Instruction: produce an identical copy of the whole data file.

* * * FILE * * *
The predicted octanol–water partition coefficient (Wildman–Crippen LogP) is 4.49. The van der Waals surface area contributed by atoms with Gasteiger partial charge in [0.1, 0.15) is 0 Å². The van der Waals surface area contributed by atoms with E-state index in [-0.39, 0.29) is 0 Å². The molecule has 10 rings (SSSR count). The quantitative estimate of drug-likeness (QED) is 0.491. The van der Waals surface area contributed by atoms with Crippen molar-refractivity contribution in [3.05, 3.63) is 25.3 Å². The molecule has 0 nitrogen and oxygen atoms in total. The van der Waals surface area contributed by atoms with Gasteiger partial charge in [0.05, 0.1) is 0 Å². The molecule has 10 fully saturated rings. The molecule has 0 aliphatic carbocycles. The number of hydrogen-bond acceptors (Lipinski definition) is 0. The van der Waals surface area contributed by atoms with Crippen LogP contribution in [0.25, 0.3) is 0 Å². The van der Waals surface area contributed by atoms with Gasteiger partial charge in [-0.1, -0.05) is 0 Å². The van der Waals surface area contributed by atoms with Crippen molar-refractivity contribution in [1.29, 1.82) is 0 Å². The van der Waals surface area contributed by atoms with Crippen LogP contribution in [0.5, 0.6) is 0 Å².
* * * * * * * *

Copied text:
The predicted octanol–water partition coefficient (Wildman–Crippen LogP) is 4.49. The van der Waals surface area contributed by atoms with Gasteiger partial charge in [0.1, 0.15) is 0 Å². The van der Waals surface area contributed by atoms with E-state index in [-0.39, 0.29) is 0 Å². The molecule has 10 rings (SSSR count). The quantitative estimate of drug-likeness (QED) is 0.491. The van der Waals surface area contributed by atoms with Crippen molar-refractivity contribution in [3.05, 3.63) is 25.3 Å². The molecule has 0 nitrogen and oxygen atoms in total. The van der Waals surface area contributed by atoms with Gasteiger partial charge in [0.05, 0.1) is 0 Å². The molecule has 10 fully saturated rings. The molecule has 0 aliphatic carbocycles. The number of hydrogen-bond acceptors (Lipinski definition) is 0. The van der Waals surface area contributed by atoms with Crippen LogP contribution in [0.25, 0.3) is 0 Å². The van der Waals surface area contributed by atoms with Gasteiger partial charge in [-0.1, -0.05) is 0 Å². The van der Waals surface area contributed by atoms with Crippen molar-refractivity contribution in [1.29, 1.82) is 0 Å². The van der Waals surface area contributed by atoms with Crippen LogP contribution in [0.5, 0.6) is 0 Å².